He says there's no reason to think that, and that other research also shows that climate change and retreating sea ice is a real danger for polar bears.

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Al Gore's movie "An Inconvenient Truth" drew public attention to global warming. And in that movie, he talked about how melting ice was affecting polar bears.

(SOUNDBITE OF MOVIE, "AN INCONVENIENT TRUTH")

AL GORE: A new scientific study shows that for the first time, they're finding polar bears that have actually drowned swimming long distances, up to 60 miles, to find the ice.

INSKEEP: That polar bear study that Gore mentioned was written by a government scientist who is now under an official investigation. He's been suspended from his job. His supporters say he's being targeted because the dead polar bears he saw became a potent symbol of climate change.

NPR's Nell Greenfieldboyce reports on the latest twist in what some have called Polar Bear Gate.

NELL GREENFIELDBOYCE: Charles Monnett is a wildlife biologist with an agency of the Department of the Interior. He was flying over the Arctic in 2004, doing a routine survey of whales when his team spotted an unusual sight: dead polar bears floating in the water. This February, he was questioned about a 2006 report he wrote on those dead bears by agents from the Department of Interior's Office of Inspector General.

JEFF ROOK: We're not sure why the inspector general felt it needed to open an investigation on this. They indicated their allegations. We don't know who they're from or why, after review, they thought this 2006 note was worth assigning criminal investigators to.

GREENFIELDBOYCE: That's Jeff Rook. He's a lawyer with Public Employees for Environmental Responsibility, which is providing assistance to Monnett. Rook says yesterday, investigators again quizzed Monnett about that polar bear paper.

ROOK: And they seem to be suggesting there's some sort of conspiracy that involves global warming and back scratching that appears to be, frankly, just nuts.

GREENFIELDBOYCE: As part of his job, Monnett helped manage contracts for government-funded research. Rook says the investigators seemed to accuse Monnett of improperly steering a contract for a new study of polar bears to the University of Alberta. They pointed to the fact that a university scientist who got the contract gave Monnett comments on his polar bear paper.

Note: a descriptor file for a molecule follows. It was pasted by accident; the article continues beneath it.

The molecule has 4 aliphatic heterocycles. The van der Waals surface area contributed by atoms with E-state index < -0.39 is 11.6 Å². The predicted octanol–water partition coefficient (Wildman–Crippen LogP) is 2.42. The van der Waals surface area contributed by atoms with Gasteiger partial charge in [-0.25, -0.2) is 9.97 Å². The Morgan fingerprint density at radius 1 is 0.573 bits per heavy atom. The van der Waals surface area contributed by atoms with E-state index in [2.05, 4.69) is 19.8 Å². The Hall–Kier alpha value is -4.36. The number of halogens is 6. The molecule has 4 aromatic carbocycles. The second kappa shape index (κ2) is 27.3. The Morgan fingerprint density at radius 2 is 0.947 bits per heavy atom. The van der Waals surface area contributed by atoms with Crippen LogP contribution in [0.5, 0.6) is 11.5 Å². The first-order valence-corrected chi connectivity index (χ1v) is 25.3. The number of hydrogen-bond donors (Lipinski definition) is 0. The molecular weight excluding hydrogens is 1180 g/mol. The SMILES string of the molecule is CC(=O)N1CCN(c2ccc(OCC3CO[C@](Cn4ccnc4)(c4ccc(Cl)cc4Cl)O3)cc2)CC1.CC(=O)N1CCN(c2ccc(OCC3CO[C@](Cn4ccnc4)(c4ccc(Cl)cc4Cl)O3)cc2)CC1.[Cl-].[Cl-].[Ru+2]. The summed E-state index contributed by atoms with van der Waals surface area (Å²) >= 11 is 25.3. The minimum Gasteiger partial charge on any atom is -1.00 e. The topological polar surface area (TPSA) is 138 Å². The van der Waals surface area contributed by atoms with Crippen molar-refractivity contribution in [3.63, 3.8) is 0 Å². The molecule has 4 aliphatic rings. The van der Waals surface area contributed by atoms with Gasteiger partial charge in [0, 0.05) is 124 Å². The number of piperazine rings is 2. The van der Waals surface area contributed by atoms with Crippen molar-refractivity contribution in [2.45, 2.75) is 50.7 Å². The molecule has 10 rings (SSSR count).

ROOK: They asked whether there was a quid pro quo or whether there was some connection between him - the University of Alberta professor providing some sort of peer review on the polar bear paper and his getting the award of the contract.

GREENFIELDBOYCE: Rook says the investigators focused on one exchange between the two scientists about the polar bear paper that took place on the same day that the research contract was being finalized.

ROOK: That was the big ah-ha moment for them. And if that's all they have, then this has been a colossal waste of time.

GREENFIELDBOYCE: Rook says the research contract had been in negotiations for months, that Monnett's supervisors had signed off on it, and that the University of Alberta was the only organization considered because the contract piggybacked on research it was already doing. And while Monnett asked the university scientist to read his soon-to-be famous paper, Rook says others, both agency officials and the scientific journal, reviewed it before it was published.

Officials with the Inspector General's office did not return calls requesting comment. A spokesperson for Monnett's agency has said that the reason he was put on administrative leave has nothing to do with the 2006 polar bear paper.

Some advocacy groups say this whole episode looks like political interference with science. Kassie Siegel is with the Center for Biological Diversity, a nonprofit that campaigns to have the polar bear listed as a threatened species.

KASSIE SIEGEL: There's no way this can have anything but a chilling effect on the ability of other scientists to carry out their work.

GREENFIELDBOYCE: Her group has teamed up with Greenpeace to ask the administration for an investigation into this investigation. But others say, don't rush to judgment.

FRANCESCA GRIFO: We won't know until the IG is done, you know, exactly what the charges are and exactly what they're finding.

GREENFIELDBOYCE: Francesca Grifo works on scientific integrity issues with the Union of Concerned Scientists. She says, in the past, the inspector general's office has actually uncovered political interference with science.

GRIFO: You know, in previous administrations, we've been very grateful for what the inspector generals at Interior have found. They've brought to light a lot of things that, you know, we just wouldn't have known about or been able to document otherwise.

GREENFIELDBOYCE: Some polar bear scientists worry that this investigation has created doubt about the threat of climate change. Steve Amstrup is with a group called Polar Bears International. He says Monnett wasn't the only person to have seen those dead polar bears in the water.

STEVE AMSTRUP: But yet, the news that he was being investigated caused some people to right away jump to the conclusion that those observations may be flawed.

GREENFIELDBOYCE: He says there's no reason to think that. And other research also shows that climate change and retreating sea ice is a real danger for polar bears.

Nell Greenfieldboyce, NPR News. Transcript provided by NPR, Copyright NPR.